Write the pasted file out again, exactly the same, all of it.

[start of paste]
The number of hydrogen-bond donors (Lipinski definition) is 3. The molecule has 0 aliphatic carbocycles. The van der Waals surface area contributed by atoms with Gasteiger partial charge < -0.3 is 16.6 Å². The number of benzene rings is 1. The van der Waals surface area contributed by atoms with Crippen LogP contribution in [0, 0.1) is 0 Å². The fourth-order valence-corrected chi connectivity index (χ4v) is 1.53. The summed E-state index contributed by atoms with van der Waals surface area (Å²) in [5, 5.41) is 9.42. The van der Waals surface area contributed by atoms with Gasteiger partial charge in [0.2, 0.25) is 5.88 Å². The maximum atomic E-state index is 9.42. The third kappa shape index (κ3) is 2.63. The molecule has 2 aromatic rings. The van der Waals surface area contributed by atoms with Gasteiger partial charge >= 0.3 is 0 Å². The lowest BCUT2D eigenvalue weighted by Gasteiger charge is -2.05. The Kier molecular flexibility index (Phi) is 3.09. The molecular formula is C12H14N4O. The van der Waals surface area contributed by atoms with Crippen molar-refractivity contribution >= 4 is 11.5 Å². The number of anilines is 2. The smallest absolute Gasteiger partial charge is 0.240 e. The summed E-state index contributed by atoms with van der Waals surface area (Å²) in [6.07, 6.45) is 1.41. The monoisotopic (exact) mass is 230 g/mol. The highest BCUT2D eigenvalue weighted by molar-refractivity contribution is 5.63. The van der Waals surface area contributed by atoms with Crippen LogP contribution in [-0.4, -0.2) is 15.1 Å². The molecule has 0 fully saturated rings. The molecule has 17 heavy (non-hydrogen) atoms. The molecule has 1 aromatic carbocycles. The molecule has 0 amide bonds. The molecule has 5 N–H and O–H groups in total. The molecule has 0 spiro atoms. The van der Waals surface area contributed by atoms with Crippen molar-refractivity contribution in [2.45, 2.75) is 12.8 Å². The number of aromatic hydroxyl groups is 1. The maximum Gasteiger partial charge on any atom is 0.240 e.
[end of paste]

The number of hydrogen-bond donors (Lipinski definition) is 3. The molecule has 0 aliphatic carbocycles. The van der Waals surface area contributed by atoms with Gasteiger partial charge < -0.3 is 16.6 Å². The number of benzene rings is 1. The van der Waals surface area contributed by atoms with Crippen LogP contribution in [0, 0.1) is 0 Å². The fourth-order valence-corrected chi connectivity index (χ4v) is 1.53. The summed E-state index contributed by atoms with van der Waals surface area (Å²) in [5, 5.41) is 9.42. The van der Waals surface area contributed by atoms with Gasteiger partial charge in [0.2, 0.25) is 5.88 Å². The maximum atomic E-state index is 9.42. The third kappa shape index (κ3) is 2.63. The molecule has 2 aromatic rings. The van der Waals surface area contributed by atoms with Gasteiger partial charge >= 0.3 is 0 Å². The lowest BCUT2D eigenvalue weighted by Gasteiger charge is -2.05. The Kier molecular flexibility index (Phi) is 3.09. The molecular formula is C12H14N4O. The van der Waals surface area contributed by atoms with Crippen molar-refractivity contribution >= 4 is 11.5 Å². The number of anilines is 2. The smallest absolute Gasteiger partial charge is 0.240 e. The summed E-state index contributed by atoms with van der Waals surface area (Å²) in [6.07, 6.45) is 1.41. The monoisotopic (exact) mass is 230 g/mol. The highest BCUT2D eigenvalue weighted by molar-refractivity contribution is 5.63. The van der Waals surface area contributed by atoms with Crippen LogP contribution in [-0.4, -0.2) is 15.1 Å². The molecule has 0 fully saturated rings. The molecule has 17 heavy (non-hydrogen) atoms. The molecule has 1 aromatic carbocycles. The molecule has 0 amide bonds. The molecule has 5 N–H and O–H groups in total. The molecule has 0 spiro atoms. The van der Waals surface area contributed by atoms with Crippen molar-refractivity contribution in [2.45, 2.75) is 12.8 Å². The number of aromatic hydroxyl groups is 1. The maximum Gasteiger partial charge on any atom is 0.240 e.